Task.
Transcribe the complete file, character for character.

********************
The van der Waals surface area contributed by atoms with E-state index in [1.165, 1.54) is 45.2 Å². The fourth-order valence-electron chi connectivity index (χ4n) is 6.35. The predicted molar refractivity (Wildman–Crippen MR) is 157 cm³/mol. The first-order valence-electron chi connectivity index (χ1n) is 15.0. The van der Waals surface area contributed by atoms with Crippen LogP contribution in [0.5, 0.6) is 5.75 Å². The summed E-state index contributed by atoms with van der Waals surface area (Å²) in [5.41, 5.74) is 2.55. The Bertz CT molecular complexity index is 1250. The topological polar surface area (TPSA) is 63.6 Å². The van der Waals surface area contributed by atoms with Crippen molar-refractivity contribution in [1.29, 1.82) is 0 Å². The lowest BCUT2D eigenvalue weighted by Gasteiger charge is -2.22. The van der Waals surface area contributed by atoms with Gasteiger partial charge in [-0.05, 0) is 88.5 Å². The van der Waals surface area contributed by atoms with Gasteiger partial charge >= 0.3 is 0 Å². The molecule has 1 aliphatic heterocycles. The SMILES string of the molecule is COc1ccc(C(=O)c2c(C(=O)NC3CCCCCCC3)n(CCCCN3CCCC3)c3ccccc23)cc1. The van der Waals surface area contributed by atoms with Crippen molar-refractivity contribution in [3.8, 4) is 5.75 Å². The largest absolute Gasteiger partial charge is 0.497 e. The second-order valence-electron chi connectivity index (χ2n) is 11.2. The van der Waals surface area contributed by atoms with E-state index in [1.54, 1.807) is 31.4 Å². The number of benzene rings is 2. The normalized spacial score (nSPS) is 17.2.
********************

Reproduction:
The van der Waals surface area contributed by atoms with E-state index in [1.165, 1.54) is 45.2 Å². The fourth-order valence-electron chi connectivity index (χ4n) is 6.35. The predicted molar refractivity (Wildman–Crippen MR) is 157 cm³/mol. The first-order valence-electron chi connectivity index (χ1n) is 15.0. The van der Waals surface area contributed by atoms with Crippen LogP contribution in [0.5, 0.6) is 5.75 Å². The summed E-state index contributed by atoms with van der Waals surface area (Å²) in [5.41, 5.74) is 2.55. The Bertz CT molecular complexity index is 1250. The topological polar surface area (TPSA) is 63.6 Å². The van der Waals surface area contributed by atoms with Crippen molar-refractivity contribution in [1.29, 1.82) is 0 Å². The lowest BCUT2D eigenvalue weighted by Gasteiger charge is -2.22. The van der Waals surface area contributed by atoms with Gasteiger partial charge in [-0.05, 0) is 88.5 Å². The van der Waals surface area contributed by atoms with Gasteiger partial charge >= 0.3 is 0 Å². The molecule has 1 aliphatic heterocycles. The SMILES string of the molecule is COc1ccc(C(=O)c2c(C(=O)NC3CCCCCCC3)n(CCCCN3CCCC3)c3ccccc23)cc1. The van der Waals surface area contributed by atoms with Crippen molar-refractivity contribution in [3.8, 4) is 5.75 Å². The largest absolute Gasteiger partial charge is 0.497 e. The second-order valence-electron chi connectivity index (χ2n) is 11.2. The van der Waals surface area contributed by atoms with E-state index in [1.54, 1.807) is 31.4 Å². The number of benzene rings is 2. The normalized spacial score (nSPS) is 17.2.